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In deadly day care fentanyl case in NYC, 2 men plead guilty as trial was set to start

Four children under the age of 3 were poisoned — one fatally — by opioids at a day care in the Bronx, N.Y. Here, a "trap," a hidden compartment holding drugs under the day care's floor, is seen in an image from a Drug Enforcement Administration affidavit. Official say a search turned up fentanyl and drug-processing equipment at the day care.
Screenshot by NPR
Four children under the age of 3 were poisoned — one fatally — by opioids at a day care in the Bronx, N.Y. Here, a "trap," a hidden compartment holding drugs under the day care's floor, is seen in an image from a Drug Enforcement Administration affidavit. Official say a search turned up fentanyl and drug-processing equipment at the day care.

The case quickly became notorious, after a 1-year-old boy died and three other young children became dangerously ill — poisoned last fall by a trove of illegal opioids that were stored at their day care in New York City. Two men accused of playing key roles in the drug scheme have now pleaded guilty.

Officials said they found more than 22 pounds of narcotics in the Divino Niño daycare in the Bronx, including a one-kilogram cake of fentanyl that had been stored on top of children's playmats. Authorities alleged that the facility — a licensed day care — was being used in off-hours as a processing center for deadly drugs such as fentanyl, para-fluorofentanyl, and heroin.

When 22-month-old Nicholas Dominici fell ill on Sept. 15, 2023, medical teams had to use Narcan, the nasal spray that can reverse an opioid overdose, as they worked to save him, an 8-month-old girl and two other children. But authorities said that before calling 911, the day care's operator, Grei Mendez, made three other calls, including to her husband, Felix Herrera Garcia.

Investigators said that Herrera arrived at the day care shortly before emergency personnel — but that he was not there to help the children. They said surveillance footage showed Herrera leaving via the facility's back alley, carrying shopping bags weighted down with items. 

Herrera, 35, who fled to Mexico but was taken into custody there, pleaded guilty to a drug conspiracy resulting in death and serious bodily injury, along with two counts related to possession with intent to distribute, prosecutors announced on Monday. The news came on the same day Herrera's trial was to start.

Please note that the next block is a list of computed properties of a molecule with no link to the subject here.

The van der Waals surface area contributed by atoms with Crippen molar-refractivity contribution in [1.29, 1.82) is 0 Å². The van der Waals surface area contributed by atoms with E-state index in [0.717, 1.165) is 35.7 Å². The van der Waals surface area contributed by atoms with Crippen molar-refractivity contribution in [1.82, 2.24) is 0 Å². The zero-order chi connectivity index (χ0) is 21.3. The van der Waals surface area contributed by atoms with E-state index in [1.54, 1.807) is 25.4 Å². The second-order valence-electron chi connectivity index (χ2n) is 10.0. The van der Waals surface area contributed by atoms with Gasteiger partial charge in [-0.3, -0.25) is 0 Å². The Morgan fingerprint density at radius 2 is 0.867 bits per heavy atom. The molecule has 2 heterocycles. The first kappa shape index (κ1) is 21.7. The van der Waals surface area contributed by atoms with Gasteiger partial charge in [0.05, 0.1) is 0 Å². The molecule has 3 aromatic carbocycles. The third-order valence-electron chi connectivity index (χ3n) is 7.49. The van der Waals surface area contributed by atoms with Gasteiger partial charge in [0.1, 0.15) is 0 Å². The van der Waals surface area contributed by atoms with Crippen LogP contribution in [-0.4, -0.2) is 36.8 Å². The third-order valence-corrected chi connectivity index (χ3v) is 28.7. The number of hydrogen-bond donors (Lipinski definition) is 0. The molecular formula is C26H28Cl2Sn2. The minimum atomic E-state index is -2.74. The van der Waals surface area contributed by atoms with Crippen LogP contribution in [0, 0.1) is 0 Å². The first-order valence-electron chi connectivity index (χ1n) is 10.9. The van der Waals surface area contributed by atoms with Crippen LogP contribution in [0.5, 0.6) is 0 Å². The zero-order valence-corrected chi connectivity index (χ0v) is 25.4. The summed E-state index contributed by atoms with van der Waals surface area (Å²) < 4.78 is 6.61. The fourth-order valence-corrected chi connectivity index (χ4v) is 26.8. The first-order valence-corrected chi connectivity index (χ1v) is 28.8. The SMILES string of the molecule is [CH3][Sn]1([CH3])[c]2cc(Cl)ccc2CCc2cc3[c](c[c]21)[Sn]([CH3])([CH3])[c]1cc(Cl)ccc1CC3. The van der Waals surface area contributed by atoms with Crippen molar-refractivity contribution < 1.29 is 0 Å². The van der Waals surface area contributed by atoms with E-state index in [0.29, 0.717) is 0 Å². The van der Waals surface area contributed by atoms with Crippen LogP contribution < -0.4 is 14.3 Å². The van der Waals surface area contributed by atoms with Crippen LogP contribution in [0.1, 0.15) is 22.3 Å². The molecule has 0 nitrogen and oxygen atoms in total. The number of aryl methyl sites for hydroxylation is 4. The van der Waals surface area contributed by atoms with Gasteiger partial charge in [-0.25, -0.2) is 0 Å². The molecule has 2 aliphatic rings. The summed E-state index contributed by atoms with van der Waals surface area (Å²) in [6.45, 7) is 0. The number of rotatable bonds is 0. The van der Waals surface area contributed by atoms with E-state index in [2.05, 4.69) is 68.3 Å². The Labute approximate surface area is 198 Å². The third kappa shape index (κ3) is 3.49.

Herrera's guilty plea comes roughly two weeks after another main defendant, Renny Antonio Parra Paredes, 38, pleaded guilty to one count of conspiracy to distribute narcotics resulting in death and serious bodily injury.

Parra, who used the nickname "El Gallo" (the rooster), was found to have drug-processing and packaging tools in his apartment, including strainers, scales and baggies — and a stamp bearing the words "Red Dawn." The "Red Dawn" branding was on glassine bags found in the apartment and at the day care.

"We said at the time that this case shocks the conscience of the City, and now Herrera Garcia and Parra Paredes have been brought to justice for this heinous crime," U.S. Attorney Damian Williams said in a news release.

 A man, identified by authorities as Felix Herrera Garcia, was seen on surveillance video footage carrying items out of a day care moments before emergency personnel arrived.
Screenshot by NPR /
A man, identified by authorities as Felix Herrera Garcia, was seen on surveillance video footage carrying items out of a day care moments before emergency personnel arrived.

Under federal guidelines, the two men face a mandatory minimum sentence of 20 years in prison, with a possible maximum sentence of life in prison. As Judge Jed S. Rakoff accepted Herrera's guilty plea, he set a sentencing date for Sept. 16.

Three other people — including Mendez, Herrera's wife — have also been charged. Mendez faces the prospect of a separate jury trial, after her case was severed from her husband's last month. Herrera's cousin, Carlisto Acevedo Brito, was also charged. He had been renting a bedroom inside the day care; in it, police found one of several "kilo presses" used to recompress drugs in powder form.

The stunning and disturbing case played out in a day care that had been, according to city records, appropriately licensed and registered, with a listed capacity of eight children, from ages 6 weeks to 12 years old.

The Divino Niño day care comprised a one-bedroom apartment on Morris Avenue with a bedroom, a playroom, a bathroom and a kitchen. It had been inspected days before the tragic poisonings, in what records described as an unannounced annual inspection. Many of the drugs found at the location had been hidden in "traps" — secret compartments under the floor of the day care's playroom.

Copyright 2024 NPR

Bill Chappell
Bill Chappell is a writer, reporter and editor, and a leader on NPR's flagship digital news team. He has frequently contributed to NPR's audio and social media platforms, including hosting dozens of live shows online.